Travelling all along the UK ( Part I )

Headquarters: Stamford

Stamford is the finest “built-of-stone” town in England. After spending a whole week here, staying in a Bed & Breakfast opposite the St. George’s Church, right in the St. George’s Square, all I can say is: if there is such a thing called “Heaven”, then this is it. I had excellent lunches and dinners in different pubs and restaurants, I’ve visited important historical places in Stamford and its surroundings, and I’ve met a lot of interesting and extremely kind people. I can say Stamford has been, to an extend, my headquarters.

The place where I’ve stayed for ten days is, in fact, the St. George’s Church rectory. Its owners, a lovely couple with children, have been extremely kind and I’ve felt all the time like being home. Stamford is peaceful and you can skip the town centre and wander around the meadows or the fields in less than a minute, whether you are accompanied or not, and have a rest under a tree or even going to the Mark & Spencer supermarket chain and buy some supplies and have such a lovely picnic outdoors.  I did so myself, and I have to admit I’ve never been as relaxed as I’ve been right here during all these incredible days.

Rutland OpenAir Theatre

Quite close to the town of Stamford, there’s a charming venue called Tolethorpe Hall , where the Shakespeare Stamford Company is settled. There, an enormous canopy protects the audience from getting wet during rainy evenings, during the magnificent Shakespeare plays that take place in that natural – yet technically altered – amphitheatre. Thus, after reading a leaflet talking about this venue and the sort of plays I could find there, I decided to book a taxi – I made a phone call after visiting the absolutely helpful Tourist Information Centre to gather taxi companies phone numbers -, and I went to Tolethorpe Hall in order to enjoy that genuine British experience. Despite the weather – it was pouring indeed -, all was absolutely amazing, the acting stupendous and the stage amazingly set up. I attended Hamlet, and I have to say sometimes was tricky to catch – don’t forget it is old English -, but thanks to the actors – they were all really good -, I could make out some words and expressions, and thus I understood the whole thing.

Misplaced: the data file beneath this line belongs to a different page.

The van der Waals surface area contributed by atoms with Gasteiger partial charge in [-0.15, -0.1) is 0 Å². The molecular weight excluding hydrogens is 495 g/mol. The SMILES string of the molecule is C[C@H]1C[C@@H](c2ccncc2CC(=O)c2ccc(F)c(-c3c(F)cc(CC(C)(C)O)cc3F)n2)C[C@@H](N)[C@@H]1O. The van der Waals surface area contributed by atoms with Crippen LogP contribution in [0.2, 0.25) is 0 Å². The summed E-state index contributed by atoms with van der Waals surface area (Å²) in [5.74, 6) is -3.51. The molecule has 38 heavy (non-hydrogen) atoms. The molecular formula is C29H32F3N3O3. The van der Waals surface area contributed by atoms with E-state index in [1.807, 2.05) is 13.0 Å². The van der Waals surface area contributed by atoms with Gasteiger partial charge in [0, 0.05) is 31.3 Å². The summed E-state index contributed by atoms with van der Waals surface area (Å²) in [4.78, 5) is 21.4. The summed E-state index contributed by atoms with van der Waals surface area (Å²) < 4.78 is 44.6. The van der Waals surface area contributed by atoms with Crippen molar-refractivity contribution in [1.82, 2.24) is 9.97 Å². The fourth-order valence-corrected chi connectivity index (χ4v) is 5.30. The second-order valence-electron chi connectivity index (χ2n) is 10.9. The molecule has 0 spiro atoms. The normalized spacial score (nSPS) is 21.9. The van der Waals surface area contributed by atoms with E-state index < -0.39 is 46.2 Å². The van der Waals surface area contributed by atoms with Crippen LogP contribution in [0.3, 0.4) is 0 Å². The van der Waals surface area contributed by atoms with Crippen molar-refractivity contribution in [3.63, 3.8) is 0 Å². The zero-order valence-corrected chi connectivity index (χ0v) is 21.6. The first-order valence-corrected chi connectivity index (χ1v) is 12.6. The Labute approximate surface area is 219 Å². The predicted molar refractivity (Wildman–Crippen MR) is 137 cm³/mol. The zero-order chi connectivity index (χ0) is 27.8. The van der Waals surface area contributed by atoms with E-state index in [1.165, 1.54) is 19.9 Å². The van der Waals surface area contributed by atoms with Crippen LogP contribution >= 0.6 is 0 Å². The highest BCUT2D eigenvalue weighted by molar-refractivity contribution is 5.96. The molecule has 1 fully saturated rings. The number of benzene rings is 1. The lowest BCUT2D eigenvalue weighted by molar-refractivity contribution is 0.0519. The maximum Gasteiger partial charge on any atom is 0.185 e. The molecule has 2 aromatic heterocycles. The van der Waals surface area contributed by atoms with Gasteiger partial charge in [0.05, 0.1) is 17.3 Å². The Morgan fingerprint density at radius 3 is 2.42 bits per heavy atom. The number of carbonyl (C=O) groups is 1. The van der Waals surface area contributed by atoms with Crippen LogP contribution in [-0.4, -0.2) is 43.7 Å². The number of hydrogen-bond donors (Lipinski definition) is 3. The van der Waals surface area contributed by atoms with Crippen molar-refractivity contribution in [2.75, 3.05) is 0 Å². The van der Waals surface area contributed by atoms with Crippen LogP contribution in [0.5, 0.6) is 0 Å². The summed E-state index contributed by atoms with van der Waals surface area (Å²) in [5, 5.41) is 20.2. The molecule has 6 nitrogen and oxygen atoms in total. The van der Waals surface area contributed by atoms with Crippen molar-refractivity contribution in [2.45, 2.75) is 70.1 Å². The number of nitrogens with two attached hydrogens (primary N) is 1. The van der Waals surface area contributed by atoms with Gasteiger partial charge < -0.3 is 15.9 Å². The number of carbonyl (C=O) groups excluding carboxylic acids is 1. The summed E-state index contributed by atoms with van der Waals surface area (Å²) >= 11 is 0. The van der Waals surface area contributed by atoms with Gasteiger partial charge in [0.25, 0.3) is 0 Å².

Tolethorpe Hall main lawn and fountain. At the far end, the canopy.

According to the Shakespeare Stamford company history, they started quite early (1965), doing plays on St. George’s Hotel, right in the town of Stamford. Now, the entire place belongs to them, and apart from the excellent lawns where it is allowed to picnic, there are a bar, a restaurant and a small shop where one can have hot drinks – coffee, tea, white coffee or whatever -. In its natural amphitheatre, an enormous blue canopy impedes any play from being cancelled because of a rain. I have to say I, myself, witnessed that: during the Hamlet play, there was a downpour, but the play did continue as if there was a perfect clear sky above us all.

As soon as the play was finished, my taxi driver, Hassan, was waiting for me outside the venue. It was pitch black but he was right there, so I have to admit that was really kind of him. I know it was business – he is a taxi driver after all -, but it would not be fair to write about my experiences in Stamford and not to mention him briefly. If anyone needs a taxi around the town, just call him: Hassan, 00 44 7516119660 .

Cambridge & London & Peterborough

I’ve been in London, strolling around the South Bank of the Thames River; I’ve travelled a lot on the tube and on different trains; I’ve been in Cambridge where a kind guide told us all about the King’s college, Queen’s college, among others; and last but not least I paid the Peterborough Cathedral a fair visit, buying even a ticket in order to be told about the place. It turned out it was built more or less 900 years before! Amazing. Bear in mind Catalina de Aragón is buried there, and I was almost upon her tomb, whilst my guide was joking about the fact the only Spanish tourist in the group was a bit lost in history. No one is perfect! Before leaving Peterborough, I went to a restaurant called Jim’s Bistro, where I said farewell to a Catalan waitress I met, out of the blue and quite by chance, in another restaurant placed in Stamford: Jim’s Yard. I’ve been in an Elizabethan old huge mansion, called Burghley, a mile from the town of Stamford, and I wandered its impressive garden and I saw with deer my own eyes!

The Peterborough's Cathedral

Today, about 10pm, I’m going to a pub called The Hole In The Wall, an incredible place where I had dinner twice and lunch just once. Its owners have invited me to go tonight, in a sort of a social event, and I’ll be introduced to the regulars. I think this is a hell of a farewell, because tomorrow I’ll be headed to Liverpool Lime Street, by coach: about 6:30 hours on the road! It is really amazing to be here, abroad, completely on my own. Sometimes there are people asking me about feeling lonely. No way! I can go wherever I want to; I am not using my language at all, so the language immersion is almost complete. Of course I think I missed my home, but I’m far from getting homesick. Two more weeks abroad, now in West Kirby, and I’ll be home again.

So, I hope my English will be capable of coping with tonight’s social event. In case it won’t, at least I’m gonna have a real local dark beer, served fairly cold, and I’ll see my friends one last time before bidding them my last goodbye.

As ManOwaR put it some years ago: Hail, hail To England, hail, hail, haiiiill………………………!!!!!!!

I have to say, however, that despite all has been absolutely fine and amazing, at the time of me visiting it appeared to be a plague of mosquitoes, above all in the evenings, probably because of the River Welland. So, if you are planning to visit Stamford during the summer, please be warned of mosquitoes!